LOUISVILLE, Ky. -- He stood in a chilling wind and handed out chilling news outside Barn 33 at Churchill Downs yesterday morning.
Jim Ryerson, the trainer of the Kentucky Derby favorite, Unbridled's Song, submitted one lament after another to a gathering of reporters.
The horse had a sore left front heel and a new shoe to help alleviate the pain.
He also had a crack on the hoof, and was on antibiotics to prevent infection.
L A final workout scheduled for today probably wouldn't occur.
If the horse had to race now, he couldn't.
Other than that, everything was terrific!
"I'm still trying to be optimistic," Ryerson said.
His sad eyes and smoldering frown said otherwise.
He knew it was already too late, in a way.
He knew, as all smart trainers do, that this was the wrong way to try to win the Derby.
From behind in a 20-horse field? Sure, you could win the Derby that way.
With a double-digit long shot in a field of superstars? Sure, you could win the Derby that way.
With a horse of marginal bloodstock? Sure, you could win the Derby that way.
But not this way.
Not with your horse fighting injuries as post time approached.
Not with your training regimen shot to pieces.
Not with you pacing the barn floor, fingers crossed, as vets and blacksmiths hammered away at your horse.
"It is hard enough to win this race without fighting through setbacks," said trainer D. Wayne Lukas.
And with them?
Lukas, winner of two Derbies, just shook his head.
"There are enough setbacks built into this race with the big field and the 130,000 screaming fans," he said. "You don't want any more. You want a dull camp in the days leading up to the race. You want things going smoothly. You want your horse peaking."
You want him sailing around the track in the mornings with his ears pricked, ready for more.
You want him following the same, tedious routine he has followed for months.
You want him so healthy that he squeaks.
Basically, you want anything except the desperate circumstances suddenly confronting Ryerson.
"I'm very emotional about it," he said, "but these things happen and I'm going to look positively until I can't anymore."
Doesn't exactly make you want to run out and plunk down your nickel on him.
Why not just scratch now?
"If he continues to improve as much as he has in the past 12 hours, we'll be fine," Ryerson said. "We haven't given any thought to any possibilities other than running him on Saturday."
But that's all it is. Talk.
"We just have to hope for continued progress, that's all," Ryerson said.
It doesn't mean the horse is incapable of winning. You can look it up.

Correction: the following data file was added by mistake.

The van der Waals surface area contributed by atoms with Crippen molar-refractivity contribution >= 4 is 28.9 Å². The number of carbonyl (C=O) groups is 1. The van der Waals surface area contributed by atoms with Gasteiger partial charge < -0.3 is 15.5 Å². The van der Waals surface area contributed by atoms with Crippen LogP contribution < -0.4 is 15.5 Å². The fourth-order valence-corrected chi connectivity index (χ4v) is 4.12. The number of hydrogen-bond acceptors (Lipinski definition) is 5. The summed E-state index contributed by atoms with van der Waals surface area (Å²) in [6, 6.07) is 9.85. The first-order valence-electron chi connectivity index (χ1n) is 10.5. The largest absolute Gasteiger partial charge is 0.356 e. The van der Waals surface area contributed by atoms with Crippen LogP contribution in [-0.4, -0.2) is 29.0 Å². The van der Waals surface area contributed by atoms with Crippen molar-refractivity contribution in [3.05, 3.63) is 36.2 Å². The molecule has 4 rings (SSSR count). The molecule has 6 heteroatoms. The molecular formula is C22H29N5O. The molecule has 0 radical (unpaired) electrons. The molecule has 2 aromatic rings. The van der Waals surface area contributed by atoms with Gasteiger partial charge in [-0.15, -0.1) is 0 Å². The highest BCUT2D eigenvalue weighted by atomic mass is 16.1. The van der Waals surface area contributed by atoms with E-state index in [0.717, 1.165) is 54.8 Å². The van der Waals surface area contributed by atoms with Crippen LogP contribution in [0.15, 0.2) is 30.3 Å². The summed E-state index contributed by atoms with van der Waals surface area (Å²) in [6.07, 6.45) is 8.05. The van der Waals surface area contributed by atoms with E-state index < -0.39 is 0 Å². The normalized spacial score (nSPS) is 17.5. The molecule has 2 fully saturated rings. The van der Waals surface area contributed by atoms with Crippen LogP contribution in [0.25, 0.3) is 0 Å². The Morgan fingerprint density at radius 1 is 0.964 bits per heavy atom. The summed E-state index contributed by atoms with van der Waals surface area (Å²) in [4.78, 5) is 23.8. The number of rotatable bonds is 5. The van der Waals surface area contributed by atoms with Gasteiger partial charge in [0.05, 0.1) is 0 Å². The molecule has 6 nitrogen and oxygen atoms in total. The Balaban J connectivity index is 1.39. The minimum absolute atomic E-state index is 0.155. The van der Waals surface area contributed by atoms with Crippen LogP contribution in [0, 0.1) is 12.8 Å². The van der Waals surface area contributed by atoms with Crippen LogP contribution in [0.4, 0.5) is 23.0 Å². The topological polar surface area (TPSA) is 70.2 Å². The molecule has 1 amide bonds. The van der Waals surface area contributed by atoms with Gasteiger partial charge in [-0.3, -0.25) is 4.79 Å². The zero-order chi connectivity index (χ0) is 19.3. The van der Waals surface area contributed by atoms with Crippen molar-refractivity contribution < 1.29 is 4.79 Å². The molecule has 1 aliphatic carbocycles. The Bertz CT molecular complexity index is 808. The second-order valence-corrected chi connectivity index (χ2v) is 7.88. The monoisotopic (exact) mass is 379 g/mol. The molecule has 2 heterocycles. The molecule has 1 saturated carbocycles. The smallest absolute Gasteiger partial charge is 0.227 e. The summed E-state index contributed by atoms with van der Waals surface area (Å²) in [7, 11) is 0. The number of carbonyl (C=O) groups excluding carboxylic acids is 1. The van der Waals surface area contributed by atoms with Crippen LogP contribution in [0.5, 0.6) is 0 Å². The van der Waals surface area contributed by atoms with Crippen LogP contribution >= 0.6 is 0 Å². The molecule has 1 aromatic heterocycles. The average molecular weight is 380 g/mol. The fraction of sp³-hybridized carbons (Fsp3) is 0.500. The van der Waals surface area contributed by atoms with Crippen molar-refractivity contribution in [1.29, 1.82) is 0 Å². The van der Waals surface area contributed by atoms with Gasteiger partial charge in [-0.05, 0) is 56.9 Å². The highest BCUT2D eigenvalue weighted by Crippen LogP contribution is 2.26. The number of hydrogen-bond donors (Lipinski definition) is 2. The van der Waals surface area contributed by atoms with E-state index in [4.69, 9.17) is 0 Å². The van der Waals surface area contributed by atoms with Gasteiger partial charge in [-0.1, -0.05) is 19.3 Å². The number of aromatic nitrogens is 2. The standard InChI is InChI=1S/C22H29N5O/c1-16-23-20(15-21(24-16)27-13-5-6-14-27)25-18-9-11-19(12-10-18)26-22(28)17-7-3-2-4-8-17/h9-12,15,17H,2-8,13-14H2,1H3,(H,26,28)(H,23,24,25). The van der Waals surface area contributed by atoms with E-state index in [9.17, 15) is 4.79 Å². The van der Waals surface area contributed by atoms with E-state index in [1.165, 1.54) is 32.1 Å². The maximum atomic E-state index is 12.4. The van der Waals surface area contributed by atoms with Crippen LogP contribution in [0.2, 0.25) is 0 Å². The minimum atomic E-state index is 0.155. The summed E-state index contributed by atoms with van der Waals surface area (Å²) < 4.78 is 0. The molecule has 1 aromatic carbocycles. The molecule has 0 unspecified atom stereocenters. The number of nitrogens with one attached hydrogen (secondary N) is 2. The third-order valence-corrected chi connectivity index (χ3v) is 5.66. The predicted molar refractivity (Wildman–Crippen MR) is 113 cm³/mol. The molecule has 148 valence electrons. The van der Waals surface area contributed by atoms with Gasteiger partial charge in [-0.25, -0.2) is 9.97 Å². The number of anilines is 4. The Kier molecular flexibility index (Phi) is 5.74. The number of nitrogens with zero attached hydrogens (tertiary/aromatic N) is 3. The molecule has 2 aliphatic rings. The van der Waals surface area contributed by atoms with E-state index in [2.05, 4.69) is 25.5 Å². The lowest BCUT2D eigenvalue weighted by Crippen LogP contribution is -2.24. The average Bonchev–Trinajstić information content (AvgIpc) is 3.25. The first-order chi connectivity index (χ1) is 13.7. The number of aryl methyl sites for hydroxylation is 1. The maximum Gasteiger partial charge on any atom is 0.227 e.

Four years ago, Lil E. Tee had a stiff neck 24 hours before the race after reacting poorly to an injection. It was a setback. He recovered and won the Derby.
In 1971, Canonero II had a calamitous trip from Venezuela. He was detained for four days with a bunch of ostriches in a quarantine facility in Miami and vanned 1,100 miles to Louisville, arriving just a few days before the Derby. That's enough setbacks for a whole field. But he won the race.
It can happen.
"Maybe Unbridled's Song is still [physically] sound and talented enough athletically to overcome all this," Lukas said. "If that's the case, great."
But his soundness is debatable. His training has been disrupted.
Make no mistake: A shoe change four days before the Derby is a portrait of desperation.
"This has to be unsettling for them," Lukas said.
You could say that.
One week ago, Ryerson's horse loomed as maybe the biggest Derby favorite in years. Yesterday, he put a new shoe on the horse and scheduled a special workout. Churchill aimed its closed-circuit cameras at Unbridled's Song walking slowly around the track. A track official hustled Ryerson into a press room to watch the closed-circuit monitor.
Ryerson stood in front of the set for 15 minutes silent and almost perfectly still. A cup of coffee in his hand went from steaming hot to cold. A gaggle of reporters respectfully moved to the back of the room to let him study in peace. His eyes barely left the screen.
L Suddenly, he bolted for the door and headed back to Barn 33.
Reporters were waiting for him.
A bitter north wind blew through the barns.
Ryerson stood up on a podium to take questions.
It was hard not to feel for him.
He tried to sound optimistic, but he knew it was already too late, in a way.
This was the wrong way to try to win the Derby.
The question, now, was what he was going to do about it.
Pub Date: 5/01/96